Over the last year, YouTube has removed over 130,000 videos for violating its Covid-19 vaccine policies. Now it has announced that it is expanding on this clampdown on medical misinformation. To get to this stage, where it can draw a clear line in the sand, YouTube has consulted closely with local health authorities and the WHO.
While YouTube admits that videos from ordinary users about their personal experience with vaccines might be useful in online discourse, there are limits that have been long in place on the site that clamp down on content promoting potentially harmful remedies, like for example – telling viewers that the drinking of Turpentine can cure diseases.
In the latest content rules update, several key criteria are weighed by YouTube in checking if a video will be harmful to the public. It summarises that "content that falsely alleges that approved vaccines are dangerous and cause chronic health effects, claims that vaccines do not reduce transmission or contraction of disease, or contains misinformation on the substances contained in vaccines" will be removed by its moderators.
As well as individual videos, Reuters reports that channels run by prominent anti-vaccine activists are going to be removed. It notes that Robert F. Kennedy Jr. and Joseph Mercola's channels are going in the bin. A press statement for Mercola said, "we will not live in fear, we will stand together and restore our freedoms." Meanwhile, the German language version of Russian state backed RT were deleted from YouTube because of repeated Covid-19 misinformation.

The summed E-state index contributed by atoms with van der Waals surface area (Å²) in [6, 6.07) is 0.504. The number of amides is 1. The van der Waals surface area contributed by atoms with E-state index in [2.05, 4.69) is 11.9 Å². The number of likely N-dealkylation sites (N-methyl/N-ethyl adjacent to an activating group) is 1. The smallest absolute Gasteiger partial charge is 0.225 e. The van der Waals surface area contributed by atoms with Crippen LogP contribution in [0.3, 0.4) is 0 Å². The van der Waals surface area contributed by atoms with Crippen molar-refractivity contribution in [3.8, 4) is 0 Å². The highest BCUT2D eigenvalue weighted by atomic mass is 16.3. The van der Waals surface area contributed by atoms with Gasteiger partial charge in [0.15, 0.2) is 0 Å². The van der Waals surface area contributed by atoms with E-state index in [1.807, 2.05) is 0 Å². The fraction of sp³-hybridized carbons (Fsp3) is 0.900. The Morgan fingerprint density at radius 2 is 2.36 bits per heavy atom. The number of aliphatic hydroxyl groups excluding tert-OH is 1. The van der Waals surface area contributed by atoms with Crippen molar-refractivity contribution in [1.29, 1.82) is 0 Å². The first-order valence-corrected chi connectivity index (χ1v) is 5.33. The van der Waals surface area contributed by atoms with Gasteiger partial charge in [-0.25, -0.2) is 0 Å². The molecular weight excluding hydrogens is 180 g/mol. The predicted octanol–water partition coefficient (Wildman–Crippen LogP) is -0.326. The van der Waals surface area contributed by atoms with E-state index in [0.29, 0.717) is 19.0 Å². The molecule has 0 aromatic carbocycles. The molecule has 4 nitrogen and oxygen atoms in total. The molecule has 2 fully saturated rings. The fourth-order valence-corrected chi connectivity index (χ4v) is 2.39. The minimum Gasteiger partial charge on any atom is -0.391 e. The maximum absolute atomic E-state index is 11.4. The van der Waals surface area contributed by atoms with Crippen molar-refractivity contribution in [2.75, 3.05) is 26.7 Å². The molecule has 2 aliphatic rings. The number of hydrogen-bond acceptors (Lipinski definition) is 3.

YouTube has hastened its response as it says that Covid-19 misinformation has inspired the growth of misinformation about vaccines in general. Increasing numbers of videos are sharing misinformation about long used vaccines for measles or Hepatitis B, for example.
The above measures coincide with YouTube's initiatives to increase authoritative health information on its platform. I've seen many predictions recently of telehealth being a big business opportunity on the horizon, so this may also have inspired YouTube to clean up some of its dodgy health and medical videos.